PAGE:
“ISPE CEO night is always an event to look forward to each year. I really enjoyed the primer on biotechnology's history that Bob Kiss, the VP of Sutro BioPharma, presented. It spanned from the 1920's (insulin, blood clotting factors), 1970's (recombinant DNA), 1980's (eColi and CHO cell lines), 1990's (increasing yields), 2000's (cell free production) to 2010's (synthetic biology). It's easy to forget how new this field really is. I was looking back at my time at Bayer (2005-2007), where we were developing the Pilot Manufacturing Suite for a new protein-free Kogenate (Factor VIII blood clotting) that was using some of these groundbreaking cell-free production techniques. Most folks outside of the industry have no idea how synthetic biology is going to change the industry in the next two decades. Gilead, via its new acquisition CDL, is on the cutting edge in the Bay Area: https://www.ucsf.edu/news/2018/06/410626/startup-science-how-wendell-lims-idea-synthetic-cells-took-silicon-valley-storm
I also enjoyed hearing Kathy Yi, CFO for Sangamo Therapeutics, speak about their new project in Brisbane. I was working at UltraGenyx during the beginning of this project and knew the PM from Dome Construction, who had just finished a project for us next door, so I had inside knowledge on the Sangamo project.
Finally, Allison Moore, VP at Allogene Therapeutics, was describing the new techniques of scaling up production of CMC small/large-scale drugs. The current method requires that the patient be healthy enough to generate the immune response required to harvest their own cells and purify them for reintroduction to the patient. The new technique from her company is to de-couple the patient from the process by harvesting the immune response from healthy patients, stripping out the specific elements that will cause a foreign immune response from the sick patient, and then scaling it up using CMC so that multiple patients can receive the treatment. This reduces costs tremendously and allows for the drugs to be available immediately, not weeks later as with the personal medicine techniques currently being used.”
— David O’Connell, Project Manager at Delta PM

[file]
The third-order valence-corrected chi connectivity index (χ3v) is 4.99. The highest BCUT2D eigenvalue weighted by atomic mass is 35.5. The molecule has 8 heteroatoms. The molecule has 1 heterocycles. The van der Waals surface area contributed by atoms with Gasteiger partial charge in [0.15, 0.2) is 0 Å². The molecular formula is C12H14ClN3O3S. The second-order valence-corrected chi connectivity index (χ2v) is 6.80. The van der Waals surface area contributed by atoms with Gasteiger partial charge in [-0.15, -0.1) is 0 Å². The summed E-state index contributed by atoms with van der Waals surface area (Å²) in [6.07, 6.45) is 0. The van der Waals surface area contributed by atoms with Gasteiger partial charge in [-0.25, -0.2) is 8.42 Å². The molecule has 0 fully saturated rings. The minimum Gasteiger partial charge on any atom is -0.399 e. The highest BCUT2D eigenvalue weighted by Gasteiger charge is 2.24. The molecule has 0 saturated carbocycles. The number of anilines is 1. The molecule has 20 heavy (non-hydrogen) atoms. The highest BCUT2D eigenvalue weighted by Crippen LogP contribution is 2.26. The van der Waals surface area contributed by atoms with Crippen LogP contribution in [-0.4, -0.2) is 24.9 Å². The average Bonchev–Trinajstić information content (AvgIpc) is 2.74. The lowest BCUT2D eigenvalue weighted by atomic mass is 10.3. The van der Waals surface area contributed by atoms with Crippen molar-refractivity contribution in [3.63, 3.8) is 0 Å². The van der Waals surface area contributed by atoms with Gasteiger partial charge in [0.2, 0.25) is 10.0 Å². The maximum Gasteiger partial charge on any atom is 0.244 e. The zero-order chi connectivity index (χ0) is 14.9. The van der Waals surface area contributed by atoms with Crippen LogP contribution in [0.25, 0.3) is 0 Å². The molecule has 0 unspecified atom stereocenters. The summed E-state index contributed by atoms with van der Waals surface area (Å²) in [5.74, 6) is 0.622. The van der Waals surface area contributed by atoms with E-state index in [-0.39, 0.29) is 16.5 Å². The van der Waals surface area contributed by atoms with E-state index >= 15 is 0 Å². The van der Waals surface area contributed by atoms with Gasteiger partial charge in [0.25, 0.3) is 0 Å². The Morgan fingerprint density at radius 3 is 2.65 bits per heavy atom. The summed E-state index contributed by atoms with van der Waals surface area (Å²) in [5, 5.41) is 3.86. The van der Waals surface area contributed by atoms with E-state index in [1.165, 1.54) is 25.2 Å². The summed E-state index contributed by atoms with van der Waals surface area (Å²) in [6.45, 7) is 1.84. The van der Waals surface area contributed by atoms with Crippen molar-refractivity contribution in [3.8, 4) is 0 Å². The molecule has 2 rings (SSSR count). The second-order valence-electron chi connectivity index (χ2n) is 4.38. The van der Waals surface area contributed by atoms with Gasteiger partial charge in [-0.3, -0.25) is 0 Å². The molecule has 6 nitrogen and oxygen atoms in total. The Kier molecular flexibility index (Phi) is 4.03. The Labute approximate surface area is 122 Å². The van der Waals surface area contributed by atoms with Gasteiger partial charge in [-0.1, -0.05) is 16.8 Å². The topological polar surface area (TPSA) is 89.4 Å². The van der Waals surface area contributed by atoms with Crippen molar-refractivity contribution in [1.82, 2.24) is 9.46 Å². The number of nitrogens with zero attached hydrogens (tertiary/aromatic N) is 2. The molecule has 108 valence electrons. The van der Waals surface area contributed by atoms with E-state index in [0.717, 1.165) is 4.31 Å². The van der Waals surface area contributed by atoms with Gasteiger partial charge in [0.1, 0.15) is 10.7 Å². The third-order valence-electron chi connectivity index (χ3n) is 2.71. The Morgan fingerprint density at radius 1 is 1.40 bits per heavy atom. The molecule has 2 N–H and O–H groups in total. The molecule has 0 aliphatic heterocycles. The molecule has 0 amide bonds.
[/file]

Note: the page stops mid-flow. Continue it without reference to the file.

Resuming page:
“CEO Night is always a great event, and I enjoyed all three speakers at this year’s event.
Bob Kiss presented on Synthetic Biology, a process of extracting kinases from cells. This process is new to me, but companies like CDL and Sutro have been working on this technique for years. CDL is actually one of my active clients, and I am currently expanding their BSL2 labs for this very purpose. This company is now expanding rapidly under the guidance of Kite Pharma and their mother company Gilead.
Allison Moore, as David mentioned above, shared her insights on how to scale up manufacturing processes to accommodate growth for small-scale processing, a method using CMC. She went on to talk about gene therapy and introduce us to a new method of processing T-cells. This technique takes cells from healthy patients, engineers the cells, and makes them available to all patients in times of need. This new process is much quicker than the traditional way of processing cells — resulting in potentially higher survival rates.
Kathy Yi from Sangamo spoke mainly about her recently completed project for her company in Brisbane. As a CFO of a small company of around 300 employees, she was challenged by budget constraints and had to wear multiple hats while running this project to completion. She was heavily involved in the construction process and also orchestrated all aspects of design and construction. She was able to complete a huge multifunctional facility in 13 months, for which construction started in December 2017 and was completed in January 2019.”
— Tuyen Nguyen, Director of Project Management at Delta PM